Near-equilibrium thermodynamics

In thermodynamics, near-equilibrium thermodynamics is the study of processes of systems said to be close to equilibrium. This branch of thermodynamics was created by Norwegian-born American physical chemist Lars Onsager, with two famous 1931 papers, in which near-equilibrium processes are characterized by what are called the Onsager reciprocal relations. [1] In biochemical thermodynamics, it has been suggested that near or ‘close’ to equilibrium processes are characterized by a change in the Gibbs free energy of ΔG << 1.5 kJ/mol. [2]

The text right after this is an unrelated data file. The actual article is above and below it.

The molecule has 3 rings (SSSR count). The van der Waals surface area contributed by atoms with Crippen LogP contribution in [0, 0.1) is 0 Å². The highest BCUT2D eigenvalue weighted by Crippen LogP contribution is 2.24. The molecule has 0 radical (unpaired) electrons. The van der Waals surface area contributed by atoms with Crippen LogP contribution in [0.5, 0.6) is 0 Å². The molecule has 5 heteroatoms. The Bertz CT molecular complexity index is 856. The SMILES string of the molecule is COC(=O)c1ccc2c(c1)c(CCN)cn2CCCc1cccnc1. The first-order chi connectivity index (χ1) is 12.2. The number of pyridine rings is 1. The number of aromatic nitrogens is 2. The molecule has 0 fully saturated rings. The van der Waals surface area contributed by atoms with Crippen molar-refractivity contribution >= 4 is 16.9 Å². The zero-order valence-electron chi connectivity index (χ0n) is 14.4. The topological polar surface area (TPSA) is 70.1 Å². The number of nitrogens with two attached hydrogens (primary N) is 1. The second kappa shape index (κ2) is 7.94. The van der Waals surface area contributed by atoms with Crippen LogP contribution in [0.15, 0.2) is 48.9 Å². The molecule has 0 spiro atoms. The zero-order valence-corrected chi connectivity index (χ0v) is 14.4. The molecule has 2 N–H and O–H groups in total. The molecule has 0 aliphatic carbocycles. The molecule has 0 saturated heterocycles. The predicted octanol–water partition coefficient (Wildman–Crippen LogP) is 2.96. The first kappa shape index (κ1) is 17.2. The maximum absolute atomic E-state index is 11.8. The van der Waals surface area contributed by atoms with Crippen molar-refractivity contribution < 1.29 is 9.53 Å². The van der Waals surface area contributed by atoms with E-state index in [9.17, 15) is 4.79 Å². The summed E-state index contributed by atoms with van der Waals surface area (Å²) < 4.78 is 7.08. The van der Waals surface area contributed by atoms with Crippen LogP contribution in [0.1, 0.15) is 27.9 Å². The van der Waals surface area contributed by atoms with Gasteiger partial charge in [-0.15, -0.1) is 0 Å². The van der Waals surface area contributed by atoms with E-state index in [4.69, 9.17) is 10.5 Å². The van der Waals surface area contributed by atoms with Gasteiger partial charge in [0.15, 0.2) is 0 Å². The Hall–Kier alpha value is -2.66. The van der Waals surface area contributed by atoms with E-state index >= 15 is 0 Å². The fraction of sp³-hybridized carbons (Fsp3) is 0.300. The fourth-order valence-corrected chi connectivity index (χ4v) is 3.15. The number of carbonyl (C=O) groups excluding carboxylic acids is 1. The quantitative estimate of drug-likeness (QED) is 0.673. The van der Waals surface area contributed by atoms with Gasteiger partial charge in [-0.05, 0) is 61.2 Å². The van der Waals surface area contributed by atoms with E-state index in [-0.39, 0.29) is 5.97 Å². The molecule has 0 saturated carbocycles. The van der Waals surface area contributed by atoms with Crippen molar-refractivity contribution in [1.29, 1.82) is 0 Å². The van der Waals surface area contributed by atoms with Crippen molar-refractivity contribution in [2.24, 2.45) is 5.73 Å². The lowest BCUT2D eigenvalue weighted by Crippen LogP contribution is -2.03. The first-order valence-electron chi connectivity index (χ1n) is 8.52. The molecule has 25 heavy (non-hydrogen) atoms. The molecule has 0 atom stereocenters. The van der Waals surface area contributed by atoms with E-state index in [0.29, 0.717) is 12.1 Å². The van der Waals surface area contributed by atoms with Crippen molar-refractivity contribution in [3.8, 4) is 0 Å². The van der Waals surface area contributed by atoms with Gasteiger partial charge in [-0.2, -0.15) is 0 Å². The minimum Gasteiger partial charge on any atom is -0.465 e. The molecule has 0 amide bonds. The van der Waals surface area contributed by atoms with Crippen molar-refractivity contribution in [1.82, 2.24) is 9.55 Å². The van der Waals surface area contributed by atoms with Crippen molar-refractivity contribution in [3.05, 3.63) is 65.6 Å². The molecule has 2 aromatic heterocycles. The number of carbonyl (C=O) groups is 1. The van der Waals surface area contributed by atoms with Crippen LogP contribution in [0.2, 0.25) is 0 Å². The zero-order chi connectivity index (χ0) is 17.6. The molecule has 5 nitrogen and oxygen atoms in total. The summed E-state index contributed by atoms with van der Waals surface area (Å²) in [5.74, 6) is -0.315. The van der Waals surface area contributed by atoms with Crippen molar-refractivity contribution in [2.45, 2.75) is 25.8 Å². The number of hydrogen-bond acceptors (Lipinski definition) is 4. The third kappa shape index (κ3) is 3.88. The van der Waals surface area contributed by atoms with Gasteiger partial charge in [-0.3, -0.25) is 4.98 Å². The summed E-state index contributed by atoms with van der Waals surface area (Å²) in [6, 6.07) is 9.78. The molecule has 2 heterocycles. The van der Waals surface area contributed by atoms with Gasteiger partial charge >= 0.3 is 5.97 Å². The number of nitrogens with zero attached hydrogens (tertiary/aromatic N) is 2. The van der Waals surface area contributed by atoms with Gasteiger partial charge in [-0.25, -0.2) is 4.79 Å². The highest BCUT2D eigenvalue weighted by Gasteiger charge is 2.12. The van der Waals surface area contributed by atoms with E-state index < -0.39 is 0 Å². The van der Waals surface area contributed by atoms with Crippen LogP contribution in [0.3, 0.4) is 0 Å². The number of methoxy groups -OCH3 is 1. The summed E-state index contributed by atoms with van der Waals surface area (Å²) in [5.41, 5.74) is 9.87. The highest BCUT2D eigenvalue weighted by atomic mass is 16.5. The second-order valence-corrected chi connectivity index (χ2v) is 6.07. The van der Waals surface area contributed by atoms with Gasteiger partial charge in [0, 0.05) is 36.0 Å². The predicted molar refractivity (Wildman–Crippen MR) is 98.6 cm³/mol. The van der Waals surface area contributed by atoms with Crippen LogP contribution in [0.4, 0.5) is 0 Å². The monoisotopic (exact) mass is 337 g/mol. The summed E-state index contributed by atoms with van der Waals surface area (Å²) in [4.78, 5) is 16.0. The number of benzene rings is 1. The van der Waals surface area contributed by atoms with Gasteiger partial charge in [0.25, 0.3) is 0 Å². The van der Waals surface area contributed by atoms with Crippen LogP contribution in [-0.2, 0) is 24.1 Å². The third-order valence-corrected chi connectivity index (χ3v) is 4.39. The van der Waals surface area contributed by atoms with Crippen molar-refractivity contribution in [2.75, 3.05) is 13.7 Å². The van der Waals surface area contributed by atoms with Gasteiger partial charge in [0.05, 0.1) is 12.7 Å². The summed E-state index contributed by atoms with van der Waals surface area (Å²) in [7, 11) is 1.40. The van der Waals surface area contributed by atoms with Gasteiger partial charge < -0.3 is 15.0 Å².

References
1. Procaccia, Itamar and Ross, John. (1977). “The 1977 Nobel Prize in Chemistry”, Science, 18 November, (pgs. 716-17).
2. Ernster, L. (1984). Bioenergetics (pg. 1). Elsevier.

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